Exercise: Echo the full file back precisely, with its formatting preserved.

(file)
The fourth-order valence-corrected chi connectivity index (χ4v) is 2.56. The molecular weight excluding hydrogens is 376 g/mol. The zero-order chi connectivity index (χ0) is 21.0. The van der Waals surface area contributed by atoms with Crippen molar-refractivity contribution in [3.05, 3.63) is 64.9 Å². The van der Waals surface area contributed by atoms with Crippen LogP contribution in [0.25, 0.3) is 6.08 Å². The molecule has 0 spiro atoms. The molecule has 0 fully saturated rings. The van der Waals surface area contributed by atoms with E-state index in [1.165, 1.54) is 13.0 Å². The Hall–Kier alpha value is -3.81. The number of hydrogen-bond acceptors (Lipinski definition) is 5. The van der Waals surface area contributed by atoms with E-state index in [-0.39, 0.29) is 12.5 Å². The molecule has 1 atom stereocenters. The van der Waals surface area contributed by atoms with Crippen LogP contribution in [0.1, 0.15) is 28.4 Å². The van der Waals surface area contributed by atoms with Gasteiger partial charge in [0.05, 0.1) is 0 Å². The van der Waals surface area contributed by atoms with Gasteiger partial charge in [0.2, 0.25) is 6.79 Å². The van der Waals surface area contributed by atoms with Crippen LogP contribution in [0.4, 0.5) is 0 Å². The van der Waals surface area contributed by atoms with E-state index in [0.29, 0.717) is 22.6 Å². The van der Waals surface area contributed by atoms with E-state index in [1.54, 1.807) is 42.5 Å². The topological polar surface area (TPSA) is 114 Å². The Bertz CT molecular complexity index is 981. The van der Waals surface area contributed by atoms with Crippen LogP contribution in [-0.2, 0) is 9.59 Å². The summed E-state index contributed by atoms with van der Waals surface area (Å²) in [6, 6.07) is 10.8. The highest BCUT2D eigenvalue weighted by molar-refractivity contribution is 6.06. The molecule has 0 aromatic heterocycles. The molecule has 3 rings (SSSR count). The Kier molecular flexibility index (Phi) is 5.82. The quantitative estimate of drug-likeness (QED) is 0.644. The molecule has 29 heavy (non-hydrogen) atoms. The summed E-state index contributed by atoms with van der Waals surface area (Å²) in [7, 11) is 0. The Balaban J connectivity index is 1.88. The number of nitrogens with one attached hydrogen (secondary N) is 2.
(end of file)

The fourth-order valence-corrected chi connectivity index (χ4v) is 2.56. The molecular weight excluding hydrogens is 376 g/mol. The zero-order chi connectivity index (χ0) is 21.0. The van der Waals surface area contributed by atoms with Crippen molar-refractivity contribution in [3.05, 3.63) is 64.9 Å². The van der Waals surface area contributed by atoms with Crippen LogP contribution in [0.25, 0.3) is 6.08 Å². The molecule has 0 spiro atoms. The molecule has 0 fully saturated rings. The van der Waals surface area contributed by atoms with E-state index in [1.165, 1.54) is 13.0 Å². The Hall–Kier alpha value is -3.81. The number of hydrogen-bond acceptors (Lipinski definition) is 5. The van der Waals surface area contributed by atoms with E-state index in [-0.39, 0.29) is 12.5 Å². The molecule has 1 atom stereocenters. The van der Waals surface area contributed by atoms with Crippen LogP contribution in [0.1, 0.15) is 28.4 Å². The van der Waals surface area contributed by atoms with Gasteiger partial charge in [0.05, 0.1) is 0 Å². The van der Waals surface area contributed by atoms with Gasteiger partial charge in [0.2, 0.25) is 6.79 Å². The van der Waals surface area contributed by atoms with Crippen LogP contribution in [0.4, 0.5) is 0 Å². The van der Waals surface area contributed by atoms with E-state index in [0.29, 0.717) is 22.6 Å². The van der Waals surface area contributed by atoms with E-state index in [1.54, 1.807) is 42.5 Å². The topological polar surface area (TPSA) is 114 Å². The Bertz CT molecular complexity index is 981. The van der Waals surface area contributed by atoms with Crippen LogP contribution in [-0.2, 0) is 9.59 Å². The summed E-state index contributed by atoms with van der Waals surface area (Å²) in [6, 6.07) is 10.8. The highest BCUT2D eigenvalue weighted by molar-refractivity contribution is 6.06. The molecule has 0 aromatic heterocycles. The molecule has 3 rings (SSSR count). The Kier molecular flexibility index (Phi) is 5.82. The quantitative estimate of drug-likeness (QED) is 0.644. The molecule has 29 heavy (non-hydrogen) atoms. The summed E-state index contributed by atoms with van der Waals surface area (Å²) in [7, 11) is 0. The Balaban J connectivity index is 1.88. The number of nitrogens with one attached hydrogen (secondary N) is 2.